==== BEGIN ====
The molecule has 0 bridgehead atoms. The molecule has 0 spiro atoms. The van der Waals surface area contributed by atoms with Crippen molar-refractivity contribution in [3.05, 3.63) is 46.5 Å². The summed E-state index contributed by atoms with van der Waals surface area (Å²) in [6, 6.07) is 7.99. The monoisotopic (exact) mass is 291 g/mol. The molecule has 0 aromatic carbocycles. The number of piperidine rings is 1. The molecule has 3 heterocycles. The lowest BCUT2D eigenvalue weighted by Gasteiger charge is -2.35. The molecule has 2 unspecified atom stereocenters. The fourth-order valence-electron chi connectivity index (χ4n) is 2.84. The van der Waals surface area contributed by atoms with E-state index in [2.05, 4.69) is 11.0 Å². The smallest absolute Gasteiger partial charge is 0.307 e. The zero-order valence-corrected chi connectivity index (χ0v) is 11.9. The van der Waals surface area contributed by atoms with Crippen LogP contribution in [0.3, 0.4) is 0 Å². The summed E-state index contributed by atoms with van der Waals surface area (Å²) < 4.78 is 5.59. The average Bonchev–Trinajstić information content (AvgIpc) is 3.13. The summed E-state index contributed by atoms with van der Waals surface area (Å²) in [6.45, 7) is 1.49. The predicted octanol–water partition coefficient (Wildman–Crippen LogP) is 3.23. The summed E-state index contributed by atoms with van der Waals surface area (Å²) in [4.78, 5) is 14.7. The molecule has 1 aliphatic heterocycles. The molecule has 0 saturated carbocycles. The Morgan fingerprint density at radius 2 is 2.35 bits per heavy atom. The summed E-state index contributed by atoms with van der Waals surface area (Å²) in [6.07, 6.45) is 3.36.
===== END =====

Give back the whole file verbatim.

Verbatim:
The molecule has 0 bridgehead atoms. The molecule has 0 spiro atoms. The van der Waals surface area contributed by atoms with Crippen molar-refractivity contribution in [3.05, 3.63) is 46.5 Å². The summed E-state index contributed by atoms with van der Waals surface area (Å²) in [6, 6.07) is 7.99. The monoisotopic (exact) mass is 291 g/mol. The molecule has 0 aromatic carbocycles. The number of piperidine rings is 1. The molecule has 3 heterocycles. The lowest BCUT2D eigenvalue weighted by Gasteiger charge is -2.35. The molecule has 2 unspecified atom stereocenters. The fourth-order valence-electron chi connectivity index (χ4n) is 2.84. The van der Waals surface area contributed by atoms with E-state index in [2.05, 4.69) is 11.0 Å². The smallest absolute Gasteiger partial charge is 0.307 e. The zero-order valence-corrected chi connectivity index (χ0v) is 11.9. The van der Waals surface area contributed by atoms with Crippen LogP contribution in [0.3, 0.4) is 0 Å². The summed E-state index contributed by atoms with van der Waals surface area (Å²) < 4.78 is 5.59. The average Bonchev–Trinajstić information content (AvgIpc) is 3.13. The summed E-state index contributed by atoms with van der Waals surface area (Å²) in [6.45, 7) is 1.49. The predicted octanol–water partition coefficient (Wildman–Crippen LogP) is 3.23. The summed E-state index contributed by atoms with van der Waals surface area (Å²) in [4.78, 5) is 14.7. The molecule has 1 aliphatic heterocycles. The molecule has 0 saturated carbocycles. The Morgan fingerprint density at radius 2 is 2.35 bits per heavy atom. The summed E-state index contributed by atoms with van der Waals surface area (Å²) in [6.07, 6.45) is 3.36.